This case involves a man who purchased a yacht at a marina in Connecticut and ordered an inspection before buying. During the inspection, it was noted that the starter required replacement. Shortly after the man bought the boat, it was held by the dock for repairs, including replacing the starter. Following the completion of repairs, the owner used the boat several times in the span of a week without incident. After the owner refueled the boat, he found that he could not restart it. The owner was provided a jump box by the marina and was instructed on how to properly hook it up by a marina employee. Once the jump box was hooked up, there was an explosion. It was alleged that there was a cracked fuel line in the boat that the inspector missed. An expert in fire cause and origin with experience investigating boat fires was sought to review the matter and address causation and liability.
Question(s) For Expert Witness
- 1. Please describe your background in fire investigation as it relates to this case.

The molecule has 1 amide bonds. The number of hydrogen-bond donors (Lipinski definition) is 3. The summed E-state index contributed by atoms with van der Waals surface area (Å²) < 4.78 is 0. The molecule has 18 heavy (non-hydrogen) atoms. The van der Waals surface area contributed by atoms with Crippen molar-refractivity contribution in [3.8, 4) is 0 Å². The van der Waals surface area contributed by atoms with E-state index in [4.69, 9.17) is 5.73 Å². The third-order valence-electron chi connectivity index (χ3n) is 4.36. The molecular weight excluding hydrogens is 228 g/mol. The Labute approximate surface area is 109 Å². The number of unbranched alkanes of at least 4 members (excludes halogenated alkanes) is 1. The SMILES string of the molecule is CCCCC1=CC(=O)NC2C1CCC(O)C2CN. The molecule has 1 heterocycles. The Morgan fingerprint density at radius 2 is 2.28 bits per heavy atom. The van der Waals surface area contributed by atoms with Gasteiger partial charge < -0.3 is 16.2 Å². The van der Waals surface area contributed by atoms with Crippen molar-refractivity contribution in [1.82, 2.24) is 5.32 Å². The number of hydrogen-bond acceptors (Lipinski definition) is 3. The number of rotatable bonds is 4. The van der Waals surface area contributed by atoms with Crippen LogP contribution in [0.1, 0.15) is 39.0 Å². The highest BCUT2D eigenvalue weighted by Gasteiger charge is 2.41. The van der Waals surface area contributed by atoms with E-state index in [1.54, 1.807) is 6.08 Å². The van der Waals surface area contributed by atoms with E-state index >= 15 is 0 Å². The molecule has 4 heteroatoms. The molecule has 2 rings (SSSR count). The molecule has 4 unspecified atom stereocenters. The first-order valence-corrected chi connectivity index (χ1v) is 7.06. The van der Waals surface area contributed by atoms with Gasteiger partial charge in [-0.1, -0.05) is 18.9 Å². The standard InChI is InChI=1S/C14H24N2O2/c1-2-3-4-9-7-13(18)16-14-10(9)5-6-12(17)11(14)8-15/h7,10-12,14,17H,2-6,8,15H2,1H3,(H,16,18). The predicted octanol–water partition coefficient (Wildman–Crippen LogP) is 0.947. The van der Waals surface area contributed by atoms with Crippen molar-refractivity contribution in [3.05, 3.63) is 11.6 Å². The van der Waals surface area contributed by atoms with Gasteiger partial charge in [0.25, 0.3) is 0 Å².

- 2. How might you determine which party is liable for the fire?
Expert Witness Response E-344930
I am a certified fire explosive investigator, a certified vehicle fire investigator, a certified marine investigator, and a certified marine instructor IAMI with 35+ years of experience in the fire services industry. I have reviewed many vessel fires with similar circumstances. Determination of liability requires referencing the purchase agreement, surveyor report, dock repairs, fuel line classification, age, and installation. Fueling the vessel needs to be discussed along with the complete fuel system. I would like to establish whether the fuel line cracked prior to the initiation of the explosion or was caused by the explosion. As for the marina, the jump-box should be examined and the person who showed him how to hook it up should be interviewed. Let’s determine exactly why and how this vapor entered the vessels closed compartment.